Study: Human brain has a capacity of one petabyte, or 1,000,000,000,000,000 bytes

Study: Human brain has a capacity of one petabyte, or 1,000,000,000,000,000 bytes

A latest study suggested that the human brain can hold 10 times more memories than believed earlier. The key to its amazing ability is present in synapses, the neural links accountable for memory storage.

The Salk Institute researchers discovered that each synapse can hold nearly 4.7 bits of information, which means that the human brain has a capacity of one petabyte, or 1,000,000,000,000,000 bytes. It is equal to roughly 20 million four-drawer filing cabinets packed with text.

Terry Sejnowski, Salk professor and co-senior author of the paper, said, “This is a real bombshell in the field of neuroscience...our new measurements of the brain's memory capacity increase conservative estimates by a factor of 10 to at least a petabyte, in the same ballpark as the World Wide Web”. The paper was published in the journal eLife.

The discovery of the impressive capability of human brain was done when the scientists were creating a 3D reconstruction of rat hippocampus tissue to use it as a proxy for human brain cells.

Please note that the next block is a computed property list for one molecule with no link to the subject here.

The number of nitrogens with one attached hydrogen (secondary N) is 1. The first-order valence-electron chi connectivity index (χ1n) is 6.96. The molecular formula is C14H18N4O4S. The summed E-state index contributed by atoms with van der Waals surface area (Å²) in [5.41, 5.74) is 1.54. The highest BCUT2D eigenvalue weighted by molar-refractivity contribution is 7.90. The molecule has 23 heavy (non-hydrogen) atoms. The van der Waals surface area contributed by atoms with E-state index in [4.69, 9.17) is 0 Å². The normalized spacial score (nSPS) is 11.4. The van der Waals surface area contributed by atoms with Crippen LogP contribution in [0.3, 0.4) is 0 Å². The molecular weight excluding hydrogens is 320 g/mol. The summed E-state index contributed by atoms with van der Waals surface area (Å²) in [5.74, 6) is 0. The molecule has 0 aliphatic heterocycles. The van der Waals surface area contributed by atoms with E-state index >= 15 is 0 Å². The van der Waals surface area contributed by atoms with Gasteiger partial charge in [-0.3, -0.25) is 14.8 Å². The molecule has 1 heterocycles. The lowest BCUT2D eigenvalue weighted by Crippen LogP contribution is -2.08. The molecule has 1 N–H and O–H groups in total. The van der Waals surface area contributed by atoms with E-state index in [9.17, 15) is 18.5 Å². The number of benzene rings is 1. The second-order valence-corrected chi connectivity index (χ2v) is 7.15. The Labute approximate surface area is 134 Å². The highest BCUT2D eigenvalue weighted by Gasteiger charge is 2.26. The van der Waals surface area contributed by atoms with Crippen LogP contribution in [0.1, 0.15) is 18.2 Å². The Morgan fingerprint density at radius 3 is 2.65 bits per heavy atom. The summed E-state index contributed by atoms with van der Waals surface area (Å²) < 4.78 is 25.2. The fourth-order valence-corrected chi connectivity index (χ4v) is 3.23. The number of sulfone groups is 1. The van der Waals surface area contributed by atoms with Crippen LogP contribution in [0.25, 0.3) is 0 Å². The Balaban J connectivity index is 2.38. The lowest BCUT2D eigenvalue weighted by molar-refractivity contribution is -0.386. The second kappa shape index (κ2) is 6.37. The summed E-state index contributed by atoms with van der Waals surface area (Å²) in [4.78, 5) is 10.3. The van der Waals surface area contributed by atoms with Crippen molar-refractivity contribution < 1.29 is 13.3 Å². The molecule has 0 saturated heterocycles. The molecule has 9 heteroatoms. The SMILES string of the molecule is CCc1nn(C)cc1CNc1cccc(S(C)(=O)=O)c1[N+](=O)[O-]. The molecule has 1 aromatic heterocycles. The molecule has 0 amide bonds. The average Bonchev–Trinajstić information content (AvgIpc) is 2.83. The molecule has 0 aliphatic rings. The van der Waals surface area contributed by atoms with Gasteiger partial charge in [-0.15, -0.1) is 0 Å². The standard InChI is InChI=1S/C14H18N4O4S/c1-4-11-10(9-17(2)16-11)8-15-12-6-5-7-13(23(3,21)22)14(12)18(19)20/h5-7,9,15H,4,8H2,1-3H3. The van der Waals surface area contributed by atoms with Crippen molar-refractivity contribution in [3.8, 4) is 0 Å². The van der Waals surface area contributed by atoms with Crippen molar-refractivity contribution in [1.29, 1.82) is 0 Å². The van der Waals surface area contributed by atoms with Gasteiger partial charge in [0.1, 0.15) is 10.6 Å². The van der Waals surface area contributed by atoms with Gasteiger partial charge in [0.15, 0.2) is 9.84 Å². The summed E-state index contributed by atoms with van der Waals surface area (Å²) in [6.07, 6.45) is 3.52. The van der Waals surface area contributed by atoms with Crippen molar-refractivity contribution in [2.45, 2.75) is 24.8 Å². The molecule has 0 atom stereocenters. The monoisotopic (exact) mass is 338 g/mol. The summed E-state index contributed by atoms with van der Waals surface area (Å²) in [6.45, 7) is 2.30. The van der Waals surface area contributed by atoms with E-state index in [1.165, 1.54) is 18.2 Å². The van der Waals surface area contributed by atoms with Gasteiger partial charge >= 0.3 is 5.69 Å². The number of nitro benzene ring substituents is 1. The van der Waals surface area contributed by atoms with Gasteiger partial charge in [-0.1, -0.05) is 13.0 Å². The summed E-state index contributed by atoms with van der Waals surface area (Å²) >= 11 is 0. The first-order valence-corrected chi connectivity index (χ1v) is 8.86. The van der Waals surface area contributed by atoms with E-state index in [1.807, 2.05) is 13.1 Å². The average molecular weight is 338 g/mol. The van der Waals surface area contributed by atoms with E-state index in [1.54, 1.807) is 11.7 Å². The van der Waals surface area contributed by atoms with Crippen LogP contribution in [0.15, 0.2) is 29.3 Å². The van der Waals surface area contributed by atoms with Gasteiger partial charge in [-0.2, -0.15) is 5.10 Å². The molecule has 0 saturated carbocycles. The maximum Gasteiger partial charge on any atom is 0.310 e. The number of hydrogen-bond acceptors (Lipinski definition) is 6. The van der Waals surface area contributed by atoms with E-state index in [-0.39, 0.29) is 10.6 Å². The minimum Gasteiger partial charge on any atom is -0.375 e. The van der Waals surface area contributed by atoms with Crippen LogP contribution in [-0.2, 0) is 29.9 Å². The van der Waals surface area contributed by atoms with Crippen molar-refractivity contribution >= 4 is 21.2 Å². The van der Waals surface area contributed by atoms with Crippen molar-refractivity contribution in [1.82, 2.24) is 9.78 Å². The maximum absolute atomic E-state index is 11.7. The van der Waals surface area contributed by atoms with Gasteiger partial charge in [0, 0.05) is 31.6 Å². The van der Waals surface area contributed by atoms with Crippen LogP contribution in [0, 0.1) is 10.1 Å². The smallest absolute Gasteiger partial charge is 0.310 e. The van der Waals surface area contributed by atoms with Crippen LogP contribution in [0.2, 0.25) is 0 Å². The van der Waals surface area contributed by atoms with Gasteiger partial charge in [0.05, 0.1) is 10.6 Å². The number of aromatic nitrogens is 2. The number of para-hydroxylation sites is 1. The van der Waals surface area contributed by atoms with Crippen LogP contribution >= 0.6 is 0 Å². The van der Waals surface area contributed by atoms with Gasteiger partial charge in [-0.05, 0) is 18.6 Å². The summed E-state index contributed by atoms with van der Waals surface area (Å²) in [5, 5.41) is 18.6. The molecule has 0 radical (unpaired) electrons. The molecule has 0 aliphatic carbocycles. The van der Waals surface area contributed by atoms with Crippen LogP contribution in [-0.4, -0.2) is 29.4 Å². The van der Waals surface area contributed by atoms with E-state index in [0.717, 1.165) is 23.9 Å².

When they observed their creation, they found something strange. To understand the finding, one has to understand the basic science of memories.

The patterns of electrical and chemical activity in the brain result into memories and thoughts. An important part of the activity takes place when neurons’ branches intersect at particular junctions, called synapses.

Thereafter, an output 'wire' (axon) from a neuron connects to an input 'wire' (dendrite) of another neuron. Signals travel through the synapse as chemicals known as neurotransmitters, telling the neuron on the receiving end whether to pass an electrical signal to other neurons or not.

A Salk Institute press release mentioned that when the researchers analyzed the 3D reconstruction, they noticed that in a few cases, a single axon from a single neuron formed two synapses that reached out to a single dendrite of another neuron, indicating that the first neuron was apparently transmitting a duplicate message to the neuron at the receiving end.